Speaking in Tongues


What are tongues?
The Greek word glossa means "tongue" (as in the organ in your mouth) but also by extension, "language" (the thing your tongue speaks). Paul mentions the "tongues of humans and angels" in 1 Corinthians 13:1, and the fact that the Testament of Job tells of Job's daughters speaking in angelic tongues leads us to take "angels" seriously in this verse (although some argue it is a later Christian addition to the text). In other words, when certain non-Christian Jews spoke in "tongues," they apparently believed they were speaking in angelic languages.

Were they? Were the Corinthians possibly speaking in angelic languages? I personally doubt it, but must remain open to the possibility. Paul speaks of the "third heaven" (2 Cor. 12:2) and likely alludes to the dead "under the earth" (Phil. 2:10), but I see such language as God incarnating truth in their ancient worldview. Of course don't take me to believe the sun goes around the earth just because I might occasionally say something about the "sun setting." So we have at least three possibilities: 1) sometimes people do speak in angelic languages, 2) Paul never really understood the phrase "angelic languages" literally in the first place, and 3) while he may have thought of them literally, this is an instance of God revealing something through their ancient worldview.

We actually get mixed signals on whether tongues are human languages (xenoglossia) or not in the biblical texts. In Acts 2, the most obvious interpretation is that the disciples are speaking in human languages. Jews hear the gospel proclaimed in their own tongues from all around the Mediterranean Sea. On the other hand, Paul speaks of the tongues at Corinth more in terms of "the tongues of angels." They do not pray with their minds (14:10, 19). The words are unintelligible (cf. 14:7-11). And Paul's presumption is that unbelievers will not understand them (14:21-23).

So the Bible implies that tongues might be human languages or they might be something else that Paul alludes to in one way or another as "tongues of angels."

I might point out that in something like its 1 Corinthians 14 variety, tongues seems to be a pan-religious phenomenon. I have already mentioned non-Christian Jews above who apparently spoke in tongues. I do not feel it necessary to say that such individuals were demon possessed or that Satan was in these instances counterfeiting the genuine article. The most logical explanation to me is that certain brains are just wired to have these kinds of experiences. And in the case of Christians, God sanctifies the experience as a means of grace. This is just my personal hunch as to what is going on in the vast majority of cases where tongues is spoken today. I am open to other possibilities.

So the Bible refers to two different kinds of activity as speaking in tongues. First, in Acts 2 individuals speak in tongues in a way that serves as a witness to unbelievers. Second, in 1 Corinthians 14 Paul speaks of tongues that shouldn't be done around unbelievers (glossolalia). But the biblical text refers to both as tongues. You cannot tell by the word "tongues" itself which the Bible refers to apart from context.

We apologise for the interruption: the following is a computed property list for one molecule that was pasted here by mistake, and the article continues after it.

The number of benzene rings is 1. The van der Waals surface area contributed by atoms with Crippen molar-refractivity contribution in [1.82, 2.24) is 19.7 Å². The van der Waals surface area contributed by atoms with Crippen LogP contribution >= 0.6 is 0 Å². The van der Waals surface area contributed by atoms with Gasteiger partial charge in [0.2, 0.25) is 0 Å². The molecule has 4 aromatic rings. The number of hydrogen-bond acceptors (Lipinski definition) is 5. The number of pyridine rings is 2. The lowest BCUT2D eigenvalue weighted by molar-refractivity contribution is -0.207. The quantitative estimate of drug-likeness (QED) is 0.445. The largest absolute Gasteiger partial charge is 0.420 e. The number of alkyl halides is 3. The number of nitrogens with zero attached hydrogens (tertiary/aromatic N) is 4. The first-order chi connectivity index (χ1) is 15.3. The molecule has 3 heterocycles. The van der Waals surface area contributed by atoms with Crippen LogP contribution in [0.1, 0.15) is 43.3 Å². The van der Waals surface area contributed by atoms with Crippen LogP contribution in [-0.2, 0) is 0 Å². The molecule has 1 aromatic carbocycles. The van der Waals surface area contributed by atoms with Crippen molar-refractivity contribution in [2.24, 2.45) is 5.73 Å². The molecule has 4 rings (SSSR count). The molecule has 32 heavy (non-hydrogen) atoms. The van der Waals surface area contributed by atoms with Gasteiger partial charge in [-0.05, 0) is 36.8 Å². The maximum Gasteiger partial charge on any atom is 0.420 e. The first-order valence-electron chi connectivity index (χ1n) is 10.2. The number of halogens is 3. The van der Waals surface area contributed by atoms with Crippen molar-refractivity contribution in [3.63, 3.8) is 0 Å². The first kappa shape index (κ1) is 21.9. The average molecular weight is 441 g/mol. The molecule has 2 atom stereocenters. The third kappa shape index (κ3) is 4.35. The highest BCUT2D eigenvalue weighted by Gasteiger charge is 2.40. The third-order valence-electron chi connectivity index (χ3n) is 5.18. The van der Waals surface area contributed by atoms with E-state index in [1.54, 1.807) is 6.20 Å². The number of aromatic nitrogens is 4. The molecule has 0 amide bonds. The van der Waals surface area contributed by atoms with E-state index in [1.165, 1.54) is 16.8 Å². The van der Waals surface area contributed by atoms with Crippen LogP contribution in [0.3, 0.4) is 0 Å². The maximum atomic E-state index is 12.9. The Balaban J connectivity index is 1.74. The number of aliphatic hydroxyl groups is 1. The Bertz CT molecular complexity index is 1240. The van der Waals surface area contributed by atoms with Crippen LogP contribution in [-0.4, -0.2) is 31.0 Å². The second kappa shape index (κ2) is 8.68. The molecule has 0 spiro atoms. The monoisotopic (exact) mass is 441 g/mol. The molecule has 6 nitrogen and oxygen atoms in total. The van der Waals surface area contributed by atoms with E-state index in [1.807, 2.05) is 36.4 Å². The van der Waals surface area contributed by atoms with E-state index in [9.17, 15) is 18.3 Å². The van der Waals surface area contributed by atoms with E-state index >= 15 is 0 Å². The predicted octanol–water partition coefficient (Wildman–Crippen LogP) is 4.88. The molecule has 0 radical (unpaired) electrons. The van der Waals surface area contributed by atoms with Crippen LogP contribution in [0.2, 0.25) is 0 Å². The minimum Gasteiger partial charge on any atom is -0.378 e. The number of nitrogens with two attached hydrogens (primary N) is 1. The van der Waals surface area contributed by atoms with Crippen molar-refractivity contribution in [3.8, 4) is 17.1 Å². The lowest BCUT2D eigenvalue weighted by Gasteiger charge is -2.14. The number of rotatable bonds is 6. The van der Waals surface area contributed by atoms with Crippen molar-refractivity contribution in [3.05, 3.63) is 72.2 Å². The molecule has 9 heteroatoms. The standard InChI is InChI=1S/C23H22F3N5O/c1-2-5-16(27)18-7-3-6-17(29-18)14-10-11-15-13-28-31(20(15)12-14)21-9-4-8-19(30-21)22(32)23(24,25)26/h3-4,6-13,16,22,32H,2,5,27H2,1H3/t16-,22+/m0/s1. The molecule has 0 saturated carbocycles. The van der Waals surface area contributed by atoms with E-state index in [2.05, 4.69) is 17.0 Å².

2. Tongues in Acts
Most Pentecostals understandably make their home in Acts 2 (thus, Pentecost-als ;-). Acts 2 provides for many a direct association between being filled with the Holy Spirit and speaking in tongues. Thus for the original Pentecostals (who had their roots in the holiness movement), speaking in tongues was a second or even third "work of grace" for a Christian after conversion. For those like the United Pentecostal Church, who see the Spirit-fillings of Acts as an essential part of conversion, it is a short step to say that you can't even be a Christian if you do not speak in tongues.

There are a number of problems here.

For one thing, the book of Acts does not say anywhere that tongues are always involved when the Holy Spirit fills a person. There are of course three incidents in Acts where tongues are mentioned when the Holy Spirit comes (Acts 2:4; 10:46; 19:6). But there are other places where the Spirit comes and tongues are not mentioned (Acts 4:31; 8:17-19; 9:17-19; and the rest of Acts).

A person who argues you have to speak in tongues to have the Spirit is arguing from the silence of the text. I think Acts does indicate that tongues of its sort are an indication that you have the Spirit (e.g., 10:46). But Acts never says the opposite is true: that you will speak in tongues if you have the Holy Spirit. It never says this.

I might also add that 1 Corinthians 12:30 gives me the final answer on the issue of whether all Christians will speak in tongues: "All don't speak in tongues, do they?" In Greek this is a question introduced by me, thus a question expecting a no answer: "Do all speak in tongues? No" is a legitimate translation. And for those UPCers out there, Paul doesn't say, "Do all have the gift of tongues?" He simply says that all do not speak (laleo) in tongues, the same word that Acts 2:4 uses when it says the apostles spoke (laleo) in different tongues.